Place Promotion Implications of the Demographic Trends Masked by Annexation in U.S. Cities: A Comparative Analysis of the Northeast and Midwest versus South and West

Authors: Joseph J. Danko III*, Brown University
Topics: Urban Geography, Urban and Regional Planning, Geographic Information Science and Systems
Keywords: annexation, demographic change, U.S. cities, shrinking cities, back-to-the-city movement
Session Type: Paper
Day: 4/11/2018
Start / End Time: 8:00 AM / 9:40 AM
Room: Zulu, Sheraton, 8th Floor
Presentation File: No File Uploaded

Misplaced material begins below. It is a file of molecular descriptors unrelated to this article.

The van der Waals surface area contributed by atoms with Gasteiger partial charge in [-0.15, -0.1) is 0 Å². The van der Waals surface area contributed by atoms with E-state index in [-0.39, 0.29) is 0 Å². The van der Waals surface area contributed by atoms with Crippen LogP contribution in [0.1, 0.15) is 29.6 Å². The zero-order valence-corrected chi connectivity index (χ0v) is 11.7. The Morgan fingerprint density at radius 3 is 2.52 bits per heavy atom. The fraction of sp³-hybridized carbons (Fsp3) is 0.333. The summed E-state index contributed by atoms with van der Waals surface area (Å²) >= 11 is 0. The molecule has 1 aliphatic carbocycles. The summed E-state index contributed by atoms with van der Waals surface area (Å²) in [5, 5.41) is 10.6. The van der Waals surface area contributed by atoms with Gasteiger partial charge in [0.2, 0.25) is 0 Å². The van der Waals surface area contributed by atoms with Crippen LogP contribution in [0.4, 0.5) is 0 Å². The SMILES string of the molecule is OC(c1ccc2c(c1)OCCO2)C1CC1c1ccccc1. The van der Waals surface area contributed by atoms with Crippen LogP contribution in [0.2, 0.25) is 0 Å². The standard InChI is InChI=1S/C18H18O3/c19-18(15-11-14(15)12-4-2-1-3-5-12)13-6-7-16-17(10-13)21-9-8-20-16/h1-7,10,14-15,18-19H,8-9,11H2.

For more than a century, annexation has played an integral role in the population growth of many cities throughout the United States. The frequency and size of annexation has greatly differed and continues to vary amongst cities due to physical limitations, state laws, and municipal political agendas. Prior research has also established a synergistic relationship between urban annexation decisions, race and income in the specific regions (e.g., American South). To date, however, few studies have simultaneously explored the interplay of these factors in cities across multiple U.S. regions and have discussed the implications using annexation to control narratives of demographic trends vital to place promotion tactics (e.g., total population growth). The ability to highlight or hid specific trends via annexation gives some cities competitive advantages over others in terms of attracting investment, recruiting talent, and providing better public services. This subject matter has been largely underexplored in previous research due to the lack of a national database of the historical city boundaries before periods of major annexation. The present study uses new data developed under an NIH grant to address this gap in the literature. It compares the demographic changes during the 20th and 21st centuries inside the historical boundaries of at least 35 major U.S. cities with those occurring in the portions of these places that were eventually annexed. These findings are then used to show how largely 20th century annexation decisions continue to influence contemporary debates about population shrinkage, the back-to-the-city movement, and city competitiveness.

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